We haven’t started recording it. We have a practice space in Brooklyn now that we use whenever anybody’s around. It’s not formally planned or anything, but some of us might just go hang and make some noise for a while spontaneously and get that into our schedule. It’s a little more casual that way. I guess we haven’t really had a big chunk of time dedicated to writing yet, but that will probably be coming sometime soon. We’re looking to record early next year.
Your bassist, Mathieu Santos, recently released a solo album, Massachusetts . That title comes from a track originally on The Orchard, right?
Yes, that’s one of his songs that he introduced to us when we were getting stuff ready for The Orchard. It exists in a few different versions. It’s one of his originals, and I think it just took a few directions simultaneously.
I heard Turtable.fm crashed when the album was being previewed—were you a part of that?
Yes, we were all involved in that. I don’t know if the crash was directly because of us or just a coincidence, though.
Mathieu and Wes have both embarked on solo projects. It seems like you’re due for one.
I’ve been thinking about that. I don’t know if I would do a solo project or put out an album per se, but I’ve always been interested in making other sorts of music, so we’ll see.
How do outside projects like Discovery and Mathieu Santos affect the band? Do you ever hear a song you wish they had saved for Ra Ra Riot?
No, I think it makes sense to all of us. If Wes has a song that he thinks is better for Discovery, chances are everyone’s going to agree with him. Everyone’s very supportive of one another, so I don’t think there’s ever any sort of tension in that sense. Discovery has a version of “Can You Tell,” and Mat’s album has a version of “Massachusetts,” so we’re okay if there’s some crossover.
Where a majority of indie rock bands today tend to skew towards various niches, you guys have a sound that is instantly appealing. Is there a conscious effort to construct something less for an audience of 50 people and more for a mass of 50,000?
Not consciously. I think that happens with most bands whether they want it to or not. As soon as playing music becomes your livelihood, that’s going to affect decisions you make. It’s not as if we sit back and discuss what we think everyone’s going to like. I think if anything, it’s a fairly selfish process, writing and playing things that we like or want to play—songs we feel good about performing 200 nights a year. I think those other things happen on a secondary or a more subconscious level. I’d be lying if I said we never consider whether an audience is going to like a song. Obviously, that has to factor in some amount, but mostly the musical choices we make are just for our own motivation or satisfaction.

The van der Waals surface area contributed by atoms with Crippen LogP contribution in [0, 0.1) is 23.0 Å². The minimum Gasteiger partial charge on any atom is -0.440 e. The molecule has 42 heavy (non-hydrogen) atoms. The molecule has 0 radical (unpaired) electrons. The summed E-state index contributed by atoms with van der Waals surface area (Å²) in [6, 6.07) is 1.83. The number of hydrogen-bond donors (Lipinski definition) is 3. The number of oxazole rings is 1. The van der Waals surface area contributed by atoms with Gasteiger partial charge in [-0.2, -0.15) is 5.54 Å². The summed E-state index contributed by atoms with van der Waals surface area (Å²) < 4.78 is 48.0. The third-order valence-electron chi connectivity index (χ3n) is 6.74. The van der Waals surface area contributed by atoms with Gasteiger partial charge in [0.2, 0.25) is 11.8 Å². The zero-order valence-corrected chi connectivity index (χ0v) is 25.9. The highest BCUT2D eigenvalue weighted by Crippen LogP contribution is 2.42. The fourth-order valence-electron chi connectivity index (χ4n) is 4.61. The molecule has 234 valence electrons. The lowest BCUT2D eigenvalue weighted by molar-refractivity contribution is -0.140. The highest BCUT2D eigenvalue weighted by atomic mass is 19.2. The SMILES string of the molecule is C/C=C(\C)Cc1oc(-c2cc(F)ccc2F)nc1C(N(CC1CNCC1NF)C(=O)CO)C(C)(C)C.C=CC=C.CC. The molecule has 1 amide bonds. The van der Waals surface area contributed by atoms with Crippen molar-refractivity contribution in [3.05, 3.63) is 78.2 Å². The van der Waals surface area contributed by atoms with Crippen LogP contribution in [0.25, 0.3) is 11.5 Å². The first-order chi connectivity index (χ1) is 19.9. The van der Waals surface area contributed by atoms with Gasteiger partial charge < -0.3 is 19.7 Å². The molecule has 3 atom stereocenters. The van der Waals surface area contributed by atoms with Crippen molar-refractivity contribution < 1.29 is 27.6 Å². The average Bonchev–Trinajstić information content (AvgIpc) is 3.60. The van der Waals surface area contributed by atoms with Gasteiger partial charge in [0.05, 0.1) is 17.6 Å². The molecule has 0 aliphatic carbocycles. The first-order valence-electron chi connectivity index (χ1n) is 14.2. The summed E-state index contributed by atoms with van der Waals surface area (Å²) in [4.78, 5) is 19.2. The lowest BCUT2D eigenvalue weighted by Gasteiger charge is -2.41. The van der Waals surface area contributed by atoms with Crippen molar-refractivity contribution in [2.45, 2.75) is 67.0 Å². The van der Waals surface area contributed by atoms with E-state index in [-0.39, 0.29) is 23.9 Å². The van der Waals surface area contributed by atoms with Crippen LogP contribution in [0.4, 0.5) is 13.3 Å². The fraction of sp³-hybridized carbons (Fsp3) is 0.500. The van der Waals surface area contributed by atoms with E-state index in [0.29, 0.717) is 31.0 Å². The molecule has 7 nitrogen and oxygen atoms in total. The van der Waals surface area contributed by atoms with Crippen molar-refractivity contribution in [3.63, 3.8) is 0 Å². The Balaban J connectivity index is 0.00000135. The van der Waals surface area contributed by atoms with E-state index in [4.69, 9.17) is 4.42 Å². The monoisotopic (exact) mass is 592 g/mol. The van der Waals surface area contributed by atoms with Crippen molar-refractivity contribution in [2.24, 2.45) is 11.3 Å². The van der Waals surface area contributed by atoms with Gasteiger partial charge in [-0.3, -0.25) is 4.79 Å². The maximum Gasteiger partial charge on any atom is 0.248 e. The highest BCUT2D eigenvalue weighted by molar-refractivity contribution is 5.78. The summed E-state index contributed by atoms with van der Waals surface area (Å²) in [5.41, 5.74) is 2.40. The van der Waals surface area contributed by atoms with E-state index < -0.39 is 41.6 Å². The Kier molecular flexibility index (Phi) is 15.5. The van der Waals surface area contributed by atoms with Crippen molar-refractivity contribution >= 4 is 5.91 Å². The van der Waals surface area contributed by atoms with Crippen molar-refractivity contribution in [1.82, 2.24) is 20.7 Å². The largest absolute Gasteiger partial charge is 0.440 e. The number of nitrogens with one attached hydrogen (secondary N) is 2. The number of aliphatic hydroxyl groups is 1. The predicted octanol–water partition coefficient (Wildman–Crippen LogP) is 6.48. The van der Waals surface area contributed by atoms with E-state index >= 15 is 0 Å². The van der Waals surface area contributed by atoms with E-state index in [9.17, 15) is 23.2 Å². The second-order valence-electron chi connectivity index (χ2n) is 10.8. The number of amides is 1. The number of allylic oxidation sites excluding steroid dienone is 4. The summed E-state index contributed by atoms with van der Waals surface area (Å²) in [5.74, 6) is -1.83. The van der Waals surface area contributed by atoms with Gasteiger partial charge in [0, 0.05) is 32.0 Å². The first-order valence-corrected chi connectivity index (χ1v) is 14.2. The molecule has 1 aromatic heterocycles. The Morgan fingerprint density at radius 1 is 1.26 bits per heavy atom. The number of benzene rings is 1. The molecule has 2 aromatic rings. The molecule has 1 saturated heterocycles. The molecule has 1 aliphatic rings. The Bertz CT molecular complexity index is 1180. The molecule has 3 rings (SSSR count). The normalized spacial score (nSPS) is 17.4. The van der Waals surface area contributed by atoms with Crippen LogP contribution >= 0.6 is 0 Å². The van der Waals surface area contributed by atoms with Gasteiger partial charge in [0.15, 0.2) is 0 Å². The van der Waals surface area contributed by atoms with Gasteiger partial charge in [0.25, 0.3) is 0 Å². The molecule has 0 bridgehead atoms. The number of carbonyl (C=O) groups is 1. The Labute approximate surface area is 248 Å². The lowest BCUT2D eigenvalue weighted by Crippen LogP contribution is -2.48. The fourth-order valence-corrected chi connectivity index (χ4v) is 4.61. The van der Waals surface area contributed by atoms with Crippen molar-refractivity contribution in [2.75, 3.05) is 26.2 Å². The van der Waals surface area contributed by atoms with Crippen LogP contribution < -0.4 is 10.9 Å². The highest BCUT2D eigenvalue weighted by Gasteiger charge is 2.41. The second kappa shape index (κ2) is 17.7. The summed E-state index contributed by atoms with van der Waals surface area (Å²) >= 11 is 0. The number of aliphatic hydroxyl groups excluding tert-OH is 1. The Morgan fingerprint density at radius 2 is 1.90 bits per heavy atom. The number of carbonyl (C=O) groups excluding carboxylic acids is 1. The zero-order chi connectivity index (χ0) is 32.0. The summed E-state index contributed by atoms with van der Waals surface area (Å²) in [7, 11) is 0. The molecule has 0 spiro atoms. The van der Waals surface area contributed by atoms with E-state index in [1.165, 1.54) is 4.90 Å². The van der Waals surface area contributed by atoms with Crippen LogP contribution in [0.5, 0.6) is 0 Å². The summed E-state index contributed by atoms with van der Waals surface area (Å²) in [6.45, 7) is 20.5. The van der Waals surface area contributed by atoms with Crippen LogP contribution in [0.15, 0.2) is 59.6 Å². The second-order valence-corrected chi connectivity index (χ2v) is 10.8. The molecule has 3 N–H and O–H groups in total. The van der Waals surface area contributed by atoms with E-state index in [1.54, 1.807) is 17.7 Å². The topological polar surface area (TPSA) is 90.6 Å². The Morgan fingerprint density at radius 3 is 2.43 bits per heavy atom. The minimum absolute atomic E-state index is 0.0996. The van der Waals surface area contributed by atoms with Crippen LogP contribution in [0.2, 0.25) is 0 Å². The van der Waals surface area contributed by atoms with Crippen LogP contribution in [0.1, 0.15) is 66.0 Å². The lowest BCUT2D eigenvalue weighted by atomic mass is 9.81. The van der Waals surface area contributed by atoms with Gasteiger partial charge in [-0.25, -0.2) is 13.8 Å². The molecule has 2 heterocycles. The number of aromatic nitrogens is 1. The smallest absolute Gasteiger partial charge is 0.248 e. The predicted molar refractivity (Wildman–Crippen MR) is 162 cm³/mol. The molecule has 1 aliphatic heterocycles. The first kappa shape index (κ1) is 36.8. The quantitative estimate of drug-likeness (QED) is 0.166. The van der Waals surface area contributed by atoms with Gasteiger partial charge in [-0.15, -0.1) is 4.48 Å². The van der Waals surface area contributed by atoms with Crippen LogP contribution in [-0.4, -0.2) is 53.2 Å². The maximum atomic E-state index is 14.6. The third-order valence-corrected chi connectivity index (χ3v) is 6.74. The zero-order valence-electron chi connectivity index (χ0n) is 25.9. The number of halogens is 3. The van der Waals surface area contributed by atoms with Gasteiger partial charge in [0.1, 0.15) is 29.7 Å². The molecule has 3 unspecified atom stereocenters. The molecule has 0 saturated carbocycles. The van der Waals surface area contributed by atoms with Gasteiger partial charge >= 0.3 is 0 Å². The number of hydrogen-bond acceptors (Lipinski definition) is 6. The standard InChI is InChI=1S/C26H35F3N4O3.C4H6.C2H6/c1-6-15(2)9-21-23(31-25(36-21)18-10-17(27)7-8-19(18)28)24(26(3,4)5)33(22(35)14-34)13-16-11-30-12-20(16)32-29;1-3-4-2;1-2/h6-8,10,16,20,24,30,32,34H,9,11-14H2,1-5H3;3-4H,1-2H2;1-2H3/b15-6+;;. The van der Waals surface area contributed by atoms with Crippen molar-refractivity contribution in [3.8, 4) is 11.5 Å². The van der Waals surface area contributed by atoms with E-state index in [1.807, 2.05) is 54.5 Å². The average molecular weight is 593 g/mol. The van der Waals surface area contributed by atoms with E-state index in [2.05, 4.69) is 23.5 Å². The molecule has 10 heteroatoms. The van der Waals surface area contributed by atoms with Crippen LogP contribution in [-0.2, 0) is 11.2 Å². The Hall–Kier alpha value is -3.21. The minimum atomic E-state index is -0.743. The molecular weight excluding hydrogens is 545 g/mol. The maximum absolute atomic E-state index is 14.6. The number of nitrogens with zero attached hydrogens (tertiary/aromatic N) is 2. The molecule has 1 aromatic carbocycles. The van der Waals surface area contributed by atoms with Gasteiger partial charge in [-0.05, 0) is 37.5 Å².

I tend to think of “Dying Is Fine” as the signature Ra Ra Riot song. Is it still a staple of your live show?
There are only a few occasions we haven’t played it. It’s also one of the very first songs we wrote as a band. It’s kind of the spark that started things and that made me want to find other musicians to play with. That’s how we actually came together in the very beginning.
Do you have a checklist of milestones as a band? For example: sell out a show, sell 50,000 copies of a record, play on national television. You guys have accomplished all those already. Is there anything left to cross off?
The funny thing is we actually did have a checklist that we made when we were together for about two weeks, and I think we actually crossed everything off it. There was never any physical list. It was just this mental list of goals. I think the ultimate thing we could think of at the time was to play Japan, and now that we’ve done that, we’re just happy and satisfied. When we made that initial list, it was during a joke conversation that none of us took seriously. It was just a hobby and something to do in the beginning. When those things actually started materializing and happening, it made us reevaluate everything.
Are there any goals for the next record?
There are a lot of various personal and artistic sorts of abstract goals, but there are always new places to go, and it’s always exciting to play in a new city and country. If we get to travel to a new city or country with the next record, that would be great.
Ra Ra Riot plays the 9:30 Club on Wednesday, October 26. Doors open at 7 PM. Tickets ($20) are available at 930.com.